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October 31, 2020

The seven years of abundance in the land of Egypt ended, and now it is the second year of famine that had spread throughout the land and into other countries. This famine reached Hebron in southern Canaan, where Jacob and his family resided, and when he heard that corn was being sold down in Egypt, he sent ten of his sons on the approximately 300 miles journey to Egypt to purchase food. Scared that something might happen to the youngest son Benjamin if he traveled with his brothers, Jacob kept him home.

Upon meeting the governor, they unknowingly bowed down to him, fulfilling the dream that Joseph shared with them when he was a teenager while part of the family in Canaan. It had been twenty-two years since the brothers had seen Joseph, so they did not recognize Joseph, the governor of Egypt, who oversaw the selling of corn. Additionally, he was clean-shaven, dressed in the Egyptians’ official garments, and communicated with them using an interpreter; however, Joseph recognized them but did not reveal his identity. Instead, Joseph harshly questioned them and accused them four times of being spies, which they repeatedly denied. In their response, they told Joseph about their family, “Thy servants are twelve brethren, the sons of one man in the land of Canaan; and, behold, the youngest is this day with our father, and one is not” (Genesis 42:13).

Joseph acted like he did not believe them; thus, to make them prove their innocence, he said, “Hereby ye shall be proved: By the life of Pharaoh ye shall not go forth hence, except your youngest brother come hither. Send one of you, and let him fetch your brother, and ye shall be kept in prison, that your words may be proved, whether there be any truth in you: or else by the life of Pharaoh surely ye are spies.” However, before this took place, Joseph placed his brothers in prison, and after three days, he met with them with a change in his requirements. He said, “This do, and live; for I fear God: If ye be true men, let one of your brethren be bound in the house of your prison: go ye, carry corn for the famine of your houses: But bring your youngest brother unto me; so shall your words be verified, and ye shall not die” (Genesis 42:18-20).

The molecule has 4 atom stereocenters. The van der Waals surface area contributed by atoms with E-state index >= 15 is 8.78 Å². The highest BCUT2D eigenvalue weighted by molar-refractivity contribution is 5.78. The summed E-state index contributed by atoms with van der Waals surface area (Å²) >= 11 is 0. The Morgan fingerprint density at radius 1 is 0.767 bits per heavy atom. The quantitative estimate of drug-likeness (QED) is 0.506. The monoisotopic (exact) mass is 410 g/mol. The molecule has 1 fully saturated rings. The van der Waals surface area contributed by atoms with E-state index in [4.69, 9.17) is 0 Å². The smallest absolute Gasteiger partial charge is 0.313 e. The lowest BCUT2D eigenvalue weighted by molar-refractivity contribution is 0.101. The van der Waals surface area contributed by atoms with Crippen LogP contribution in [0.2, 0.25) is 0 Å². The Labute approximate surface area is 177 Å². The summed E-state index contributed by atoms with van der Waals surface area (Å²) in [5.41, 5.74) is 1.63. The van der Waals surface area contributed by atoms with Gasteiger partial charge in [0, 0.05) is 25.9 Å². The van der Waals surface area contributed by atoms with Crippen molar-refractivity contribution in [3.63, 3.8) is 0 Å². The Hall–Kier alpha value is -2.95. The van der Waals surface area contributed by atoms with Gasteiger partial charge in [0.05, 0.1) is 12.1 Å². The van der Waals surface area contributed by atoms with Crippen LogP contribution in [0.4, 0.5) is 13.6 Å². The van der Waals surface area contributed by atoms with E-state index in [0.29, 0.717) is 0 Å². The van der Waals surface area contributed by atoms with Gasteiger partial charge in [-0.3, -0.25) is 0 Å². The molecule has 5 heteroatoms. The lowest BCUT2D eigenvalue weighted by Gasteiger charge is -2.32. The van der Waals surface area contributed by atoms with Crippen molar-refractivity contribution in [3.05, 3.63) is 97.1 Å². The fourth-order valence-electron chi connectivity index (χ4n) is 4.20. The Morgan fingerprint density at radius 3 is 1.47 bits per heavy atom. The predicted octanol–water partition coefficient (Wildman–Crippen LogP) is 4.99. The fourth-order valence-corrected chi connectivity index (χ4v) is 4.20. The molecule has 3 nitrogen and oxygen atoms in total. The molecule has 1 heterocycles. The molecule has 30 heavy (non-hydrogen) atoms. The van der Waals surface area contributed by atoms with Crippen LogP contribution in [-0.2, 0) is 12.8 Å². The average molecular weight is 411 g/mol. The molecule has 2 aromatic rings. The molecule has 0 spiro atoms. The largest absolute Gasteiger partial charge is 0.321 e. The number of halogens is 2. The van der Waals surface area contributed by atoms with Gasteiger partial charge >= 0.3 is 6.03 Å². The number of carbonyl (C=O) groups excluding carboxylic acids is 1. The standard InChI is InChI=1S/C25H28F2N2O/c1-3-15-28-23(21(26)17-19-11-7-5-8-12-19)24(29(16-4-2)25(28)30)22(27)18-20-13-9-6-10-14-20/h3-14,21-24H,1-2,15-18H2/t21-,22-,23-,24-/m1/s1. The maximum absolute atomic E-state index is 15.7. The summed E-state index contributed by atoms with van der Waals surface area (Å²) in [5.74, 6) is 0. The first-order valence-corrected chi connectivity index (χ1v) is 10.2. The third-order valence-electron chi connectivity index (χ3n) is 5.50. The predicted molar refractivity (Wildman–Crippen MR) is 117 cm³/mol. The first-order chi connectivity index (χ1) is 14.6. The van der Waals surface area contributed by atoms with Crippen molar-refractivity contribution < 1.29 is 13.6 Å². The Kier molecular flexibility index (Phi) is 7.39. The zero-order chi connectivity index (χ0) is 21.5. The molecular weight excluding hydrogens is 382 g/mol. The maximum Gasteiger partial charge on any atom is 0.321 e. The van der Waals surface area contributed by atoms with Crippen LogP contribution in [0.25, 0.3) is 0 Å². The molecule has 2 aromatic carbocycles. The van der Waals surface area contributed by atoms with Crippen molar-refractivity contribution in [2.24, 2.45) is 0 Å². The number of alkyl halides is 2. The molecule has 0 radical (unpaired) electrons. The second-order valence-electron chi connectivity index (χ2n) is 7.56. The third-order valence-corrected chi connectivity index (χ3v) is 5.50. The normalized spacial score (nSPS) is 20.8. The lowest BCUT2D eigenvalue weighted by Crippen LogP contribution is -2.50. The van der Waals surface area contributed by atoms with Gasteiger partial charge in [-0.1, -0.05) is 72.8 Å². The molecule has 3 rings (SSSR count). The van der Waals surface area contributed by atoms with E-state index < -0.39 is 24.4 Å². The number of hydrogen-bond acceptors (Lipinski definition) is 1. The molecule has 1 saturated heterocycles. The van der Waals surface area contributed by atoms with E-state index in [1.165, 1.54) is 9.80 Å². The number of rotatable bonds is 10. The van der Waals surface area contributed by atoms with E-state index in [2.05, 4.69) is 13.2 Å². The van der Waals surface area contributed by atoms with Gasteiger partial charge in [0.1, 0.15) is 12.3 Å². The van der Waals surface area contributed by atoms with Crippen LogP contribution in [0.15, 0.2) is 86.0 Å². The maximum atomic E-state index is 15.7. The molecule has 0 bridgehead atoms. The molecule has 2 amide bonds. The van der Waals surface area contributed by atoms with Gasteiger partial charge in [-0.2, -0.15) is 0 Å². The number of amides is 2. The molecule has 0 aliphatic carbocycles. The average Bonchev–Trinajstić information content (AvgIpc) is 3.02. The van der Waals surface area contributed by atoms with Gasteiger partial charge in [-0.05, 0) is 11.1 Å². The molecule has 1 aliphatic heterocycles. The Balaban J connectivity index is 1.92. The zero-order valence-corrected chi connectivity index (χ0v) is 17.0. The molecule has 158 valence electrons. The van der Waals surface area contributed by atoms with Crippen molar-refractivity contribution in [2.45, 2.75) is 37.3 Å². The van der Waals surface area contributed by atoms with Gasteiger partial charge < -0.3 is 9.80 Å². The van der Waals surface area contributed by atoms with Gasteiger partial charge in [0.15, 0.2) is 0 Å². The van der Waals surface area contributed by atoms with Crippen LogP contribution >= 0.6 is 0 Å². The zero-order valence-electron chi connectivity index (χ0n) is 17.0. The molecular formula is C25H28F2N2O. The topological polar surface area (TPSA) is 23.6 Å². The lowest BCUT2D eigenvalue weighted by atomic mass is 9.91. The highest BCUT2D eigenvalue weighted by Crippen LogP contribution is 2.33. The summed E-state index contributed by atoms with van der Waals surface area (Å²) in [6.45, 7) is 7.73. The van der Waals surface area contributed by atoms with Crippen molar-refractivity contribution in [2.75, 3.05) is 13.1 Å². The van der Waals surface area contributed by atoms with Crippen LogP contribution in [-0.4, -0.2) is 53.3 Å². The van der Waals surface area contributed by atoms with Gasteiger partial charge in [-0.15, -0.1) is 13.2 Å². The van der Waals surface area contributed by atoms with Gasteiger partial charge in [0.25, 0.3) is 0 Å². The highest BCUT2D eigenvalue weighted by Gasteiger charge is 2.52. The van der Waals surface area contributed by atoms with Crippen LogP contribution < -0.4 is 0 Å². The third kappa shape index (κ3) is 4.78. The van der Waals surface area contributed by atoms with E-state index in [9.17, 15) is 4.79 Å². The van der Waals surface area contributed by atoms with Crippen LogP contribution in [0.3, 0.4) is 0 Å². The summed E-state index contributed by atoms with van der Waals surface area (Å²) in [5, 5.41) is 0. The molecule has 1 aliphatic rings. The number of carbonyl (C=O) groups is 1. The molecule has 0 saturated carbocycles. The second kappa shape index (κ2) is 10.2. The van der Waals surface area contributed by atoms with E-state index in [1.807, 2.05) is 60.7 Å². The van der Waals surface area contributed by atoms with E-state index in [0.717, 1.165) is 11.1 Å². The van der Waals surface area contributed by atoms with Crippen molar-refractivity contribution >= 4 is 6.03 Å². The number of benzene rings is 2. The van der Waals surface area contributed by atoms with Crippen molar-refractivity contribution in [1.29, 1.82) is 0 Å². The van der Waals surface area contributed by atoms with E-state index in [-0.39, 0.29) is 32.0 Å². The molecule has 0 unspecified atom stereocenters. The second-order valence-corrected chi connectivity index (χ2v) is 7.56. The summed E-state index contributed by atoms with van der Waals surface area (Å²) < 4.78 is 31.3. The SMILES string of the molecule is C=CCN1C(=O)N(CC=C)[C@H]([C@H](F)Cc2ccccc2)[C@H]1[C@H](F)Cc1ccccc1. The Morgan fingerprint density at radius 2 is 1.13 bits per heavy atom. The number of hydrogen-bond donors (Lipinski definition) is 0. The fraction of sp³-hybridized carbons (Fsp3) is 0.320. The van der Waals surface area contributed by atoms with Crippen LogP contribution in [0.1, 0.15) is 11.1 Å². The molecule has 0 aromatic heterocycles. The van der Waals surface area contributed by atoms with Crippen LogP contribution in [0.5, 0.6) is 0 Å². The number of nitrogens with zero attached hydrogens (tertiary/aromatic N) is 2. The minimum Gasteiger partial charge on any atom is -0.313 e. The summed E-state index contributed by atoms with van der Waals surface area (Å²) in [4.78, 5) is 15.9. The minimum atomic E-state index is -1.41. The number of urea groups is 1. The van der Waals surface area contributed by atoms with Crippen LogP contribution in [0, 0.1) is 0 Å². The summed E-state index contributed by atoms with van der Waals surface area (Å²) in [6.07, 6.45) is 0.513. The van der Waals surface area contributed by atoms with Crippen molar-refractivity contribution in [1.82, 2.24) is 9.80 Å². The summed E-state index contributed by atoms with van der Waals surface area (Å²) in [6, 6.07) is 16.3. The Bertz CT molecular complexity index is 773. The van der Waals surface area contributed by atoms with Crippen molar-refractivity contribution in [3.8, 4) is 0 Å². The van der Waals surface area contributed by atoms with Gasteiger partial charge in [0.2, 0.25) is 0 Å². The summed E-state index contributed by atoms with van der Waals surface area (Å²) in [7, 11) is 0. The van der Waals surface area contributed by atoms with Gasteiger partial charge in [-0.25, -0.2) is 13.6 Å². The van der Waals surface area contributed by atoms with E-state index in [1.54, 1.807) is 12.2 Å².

Unwittingly in Joseph’s hearing, his brothers recounted Joseph’s pleas, which they disregarded when they placed him in the pit and sold him to the Midianites. Now they felt after all these years; God was possibly punishing them for their actions. At this point, Joseph’s emotions got the best of him; so, he left them and privately cried.

Upon returning to them, Simeon was chosen to stay in prison while his nine brothers returned home. Joseph had his steward fill their sacks with corn and the monies they used to purchase the corn. He also gave them provisions to eat along the way. Only one of the brothers discovered the returned monies during their journey home; however, this caused them to become fearful and say, “What is this that God hath done unto us?” This fear was compounded when the others discovered their monies in their sacks when they got home.